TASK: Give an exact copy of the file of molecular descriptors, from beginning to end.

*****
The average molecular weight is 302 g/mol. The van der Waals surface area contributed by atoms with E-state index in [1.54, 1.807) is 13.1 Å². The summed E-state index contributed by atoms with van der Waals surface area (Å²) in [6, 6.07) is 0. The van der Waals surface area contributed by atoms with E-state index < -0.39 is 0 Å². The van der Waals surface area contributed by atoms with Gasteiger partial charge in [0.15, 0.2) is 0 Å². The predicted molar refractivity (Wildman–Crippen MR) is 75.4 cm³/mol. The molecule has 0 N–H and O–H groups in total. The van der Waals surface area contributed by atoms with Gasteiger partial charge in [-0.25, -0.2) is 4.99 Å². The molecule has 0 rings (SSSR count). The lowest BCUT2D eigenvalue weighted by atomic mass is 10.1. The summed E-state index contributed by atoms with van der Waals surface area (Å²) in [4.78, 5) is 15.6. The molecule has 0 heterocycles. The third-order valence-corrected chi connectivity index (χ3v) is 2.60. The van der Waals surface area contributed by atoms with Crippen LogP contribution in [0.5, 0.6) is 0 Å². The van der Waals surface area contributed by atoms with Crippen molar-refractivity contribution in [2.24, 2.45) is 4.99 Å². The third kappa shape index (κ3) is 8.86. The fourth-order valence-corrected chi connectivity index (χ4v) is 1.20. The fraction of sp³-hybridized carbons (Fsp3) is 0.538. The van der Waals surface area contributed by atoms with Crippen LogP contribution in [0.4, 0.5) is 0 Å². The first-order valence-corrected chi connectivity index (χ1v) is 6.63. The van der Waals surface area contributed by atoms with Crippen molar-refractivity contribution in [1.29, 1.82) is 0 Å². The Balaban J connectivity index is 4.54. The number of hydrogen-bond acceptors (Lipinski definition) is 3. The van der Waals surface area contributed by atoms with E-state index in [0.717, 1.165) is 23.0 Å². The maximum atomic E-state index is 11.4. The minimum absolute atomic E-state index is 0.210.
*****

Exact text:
The average molecular weight is 302 g/mol. The van der Waals surface area contributed by atoms with E-state index in [1.54, 1.807) is 13.1 Å². The summed E-state index contributed by atoms with van der Waals surface area (Å²) in [6, 6.07) is 0. The van der Waals surface area contributed by atoms with E-state index < -0.39 is 0 Å². The van der Waals surface area contributed by atoms with Gasteiger partial charge in [0.15, 0.2) is 0 Å². The predicted molar refractivity (Wildman–Crippen MR) is 75.4 cm³/mol. The molecule has 0 N–H and O–H groups in total. The van der Waals surface area contributed by atoms with Gasteiger partial charge in [-0.25, -0.2) is 4.99 Å². The molecule has 0 rings (SSSR count). The lowest BCUT2D eigenvalue weighted by atomic mass is 10.1. The summed E-state index contributed by atoms with van der Waals surface area (Å²) in [4.78, 5) is 15.6. The molecule has 0 heterocycles. The third-order valence-corrected chi connectivity index (χ3v) is 2.60. The van der Waals surface area contributed by atoms with Crippen LogP contribution in [0.5, 0.6) is 0 Å². The van der Waals surface area contributed by atoms with Crippen molar-refractivity contribution in [2.24, 2.45) is 4.99 Å². The third kappa shape index (κ3) is 8.86. The fourth-order valence-corrected chi connectivity index (χ4v) is 1.20. The fraction of sp³-hybridized carbons (Fsp3) is 0.538. The van der Waals surface area contributed by atoms with Crippen LogP contribution in [0.4, 0.5) is 0 Å². The first-order valence-corrected chi connectivity index (χ1v) is 6.63. The van der Waals surface area contributed by atoms with Crippen molar-refractivity contribution in [1.29, 1.82) is 0 Å². The Balaban J connectivity index is 4.54. The number of hydrogen-bond acceptors (Lipinski definition) is 3. The van der Waals surface area contributed by atoms with E-state index in [0.717, 1.165) is 23.0 Å². The maximum atomic E-state index is 11.4. The minimum absolute atomic E-state index is 0.210.